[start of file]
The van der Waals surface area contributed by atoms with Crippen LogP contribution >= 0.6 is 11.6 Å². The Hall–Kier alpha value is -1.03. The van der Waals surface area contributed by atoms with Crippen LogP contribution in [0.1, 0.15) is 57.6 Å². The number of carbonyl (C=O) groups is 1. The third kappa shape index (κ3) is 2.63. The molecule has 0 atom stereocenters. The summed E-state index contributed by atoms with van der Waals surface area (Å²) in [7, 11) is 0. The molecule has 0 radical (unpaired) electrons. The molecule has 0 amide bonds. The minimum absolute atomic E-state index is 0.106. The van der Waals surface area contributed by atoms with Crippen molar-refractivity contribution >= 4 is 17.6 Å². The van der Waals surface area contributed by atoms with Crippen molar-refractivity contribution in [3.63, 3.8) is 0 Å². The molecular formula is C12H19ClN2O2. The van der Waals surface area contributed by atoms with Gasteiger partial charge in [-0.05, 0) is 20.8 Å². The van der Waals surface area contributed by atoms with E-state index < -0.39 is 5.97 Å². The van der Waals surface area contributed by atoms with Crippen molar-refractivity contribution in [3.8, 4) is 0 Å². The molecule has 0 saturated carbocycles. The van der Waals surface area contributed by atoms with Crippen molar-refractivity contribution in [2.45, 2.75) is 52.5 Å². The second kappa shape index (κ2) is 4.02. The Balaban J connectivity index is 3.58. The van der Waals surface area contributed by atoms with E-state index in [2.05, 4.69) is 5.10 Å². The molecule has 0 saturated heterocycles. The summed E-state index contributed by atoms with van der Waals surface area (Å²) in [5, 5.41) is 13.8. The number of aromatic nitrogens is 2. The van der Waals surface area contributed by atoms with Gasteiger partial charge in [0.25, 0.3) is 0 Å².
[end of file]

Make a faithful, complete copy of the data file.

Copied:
The van der Waals surface area contributed by atoms with Crippen LogP contribution >= 0.6 is 11.6 Å². The Hall–Kier alpha value is -1.03. The van der Waals surface area contributed by atoms with Crippen LogP contribution in [0.1, 0.15) is 57.6 Å². The number of carbonyl (C=O) groups is 1. The third kappa shape index (κ3) is 2.63. The molecule has 0 atom stereocenters. The summed E-state index contributed by atoms with van der Waals surface area (Å²) in [7, 11) is 0. The molecule has 0 radical (unpaired) electrons. The molecule has 0 amide bonds. The minimum absolute atomic E-state index is 0.106. The van der Waals surface area contributed by atoms with Crippen molar-refractivity contribution >= 4 is 17.6 Å². The van der Waals surface area contributed by atoms with Crippen molar-refractivity contribution in [3.63, 3.8) is 0 Å². The molecular formula is C12H19ClN2O2. The van der Waals surface area contributed by atoms with Gasteiger partial charge in [-0.05, 0) is 20.8 Å². The van der Waals surface area contributed by atoms with E-state index < -0.39 is 5.97 Å². The van der Waals surface area contributed by atoms with Crippen molar-refractivity contribution in [3.8, 4) is 0 Å². The molecule has 0 saturated carbocycles. The van der Waals surface area contributed by atoms with Crippen molar-refractivity contribution in [2.45, 2.75) is 52.5 Å². The second kappa shape index (κ2) is 4.02. The Balaban J connectivity index is 3.58. The van der Waals surface area contributed by atoms with E-state index in [2.05, 4.69) is 5.10 Å². The molecule has 0 saturated heterocycles. The summed E-state index contributed by atoms with van der Waals surface area (Å²) in [5, 5.41) is 13.8. The number of aromatic nitrogens is 2. The van der Waals surface area contributed by atoms with Gasteiger partial charge in [0.25, 0.3) is 0 Å².